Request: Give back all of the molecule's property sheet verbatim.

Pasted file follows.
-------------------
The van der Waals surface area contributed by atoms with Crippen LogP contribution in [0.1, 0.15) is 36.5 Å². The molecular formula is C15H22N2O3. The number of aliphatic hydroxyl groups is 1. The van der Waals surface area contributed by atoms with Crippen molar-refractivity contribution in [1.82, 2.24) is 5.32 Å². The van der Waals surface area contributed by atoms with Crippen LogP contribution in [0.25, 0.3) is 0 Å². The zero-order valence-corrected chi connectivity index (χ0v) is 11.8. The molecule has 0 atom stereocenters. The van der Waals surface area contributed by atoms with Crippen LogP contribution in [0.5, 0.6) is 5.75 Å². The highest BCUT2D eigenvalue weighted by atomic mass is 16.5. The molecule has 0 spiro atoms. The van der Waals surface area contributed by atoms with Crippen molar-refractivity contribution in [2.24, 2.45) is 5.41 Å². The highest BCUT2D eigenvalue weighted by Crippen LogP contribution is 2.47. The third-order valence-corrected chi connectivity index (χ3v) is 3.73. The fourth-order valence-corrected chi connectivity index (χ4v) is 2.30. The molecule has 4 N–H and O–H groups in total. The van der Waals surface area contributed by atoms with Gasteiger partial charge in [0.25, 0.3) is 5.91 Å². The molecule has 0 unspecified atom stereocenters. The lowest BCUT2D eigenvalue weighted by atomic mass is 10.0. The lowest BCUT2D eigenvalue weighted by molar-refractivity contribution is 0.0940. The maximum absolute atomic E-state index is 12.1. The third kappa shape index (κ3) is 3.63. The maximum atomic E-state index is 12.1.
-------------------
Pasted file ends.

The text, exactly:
The van der Waals surface area contributed by atoms with Crippen LogP contribution in [0.1, 0.15) is 36.5 Å². The molecular formula is C15H22N2O3. The number of aliphatic hydroxyl groups is 1. The van der Waals surface area contributed by atoms with Crippen molar-refractivity contribution in [1.82, 2.24) is 5.32 Å². The van der Waals surface area contributed by atoms with Crippen LogP contribution in [0.25, 0.3) is 0 Å². The zero-order valence-corrected chi connectivity index (χ0v) is 11.8. The molecule has 0 atom stereocenters. The van der Waals surface area contributed by atoms with Crippen LogP contribution in [0.5, 0.6) is 5.75 Å². The highest BCUT2D eigenvalue weighted by atomic mass is 16.5. The molecule has 0 spiro atoms. The van der Waals surface area contributed by atoms with Crippen molar-refractivity contribution in [2.24, 2.45) is 5.41 Å². The highest BCUT2D eigenvalue weighted by Crippen LogP contribution is 2.47. The third-order valence-corrected chi connectivity index (χ3v) is 3.73. The fourth-order valence-corrected chi connectivity index (χ4v) is 2.30. The molecule has 4 N–H and O–H groups in total. The van der Waals surface area contributed by atoms with Gasteiger partial charge in [0.25, 0.3) is 5.91 Å². The molecule has 0 unspecified atom stereocenters. The lowest BCUT2D eigenvalue weighted by atomic mass is 10.0. The lowest BCUT2D eigenvalue weighted by molar-refractivity contribution is 0.0940. The maximum absolute atomic E-state index is 12.1. The third kappa shape index (κ3) is 3.63. The maximum atomic E-state index is 12.1.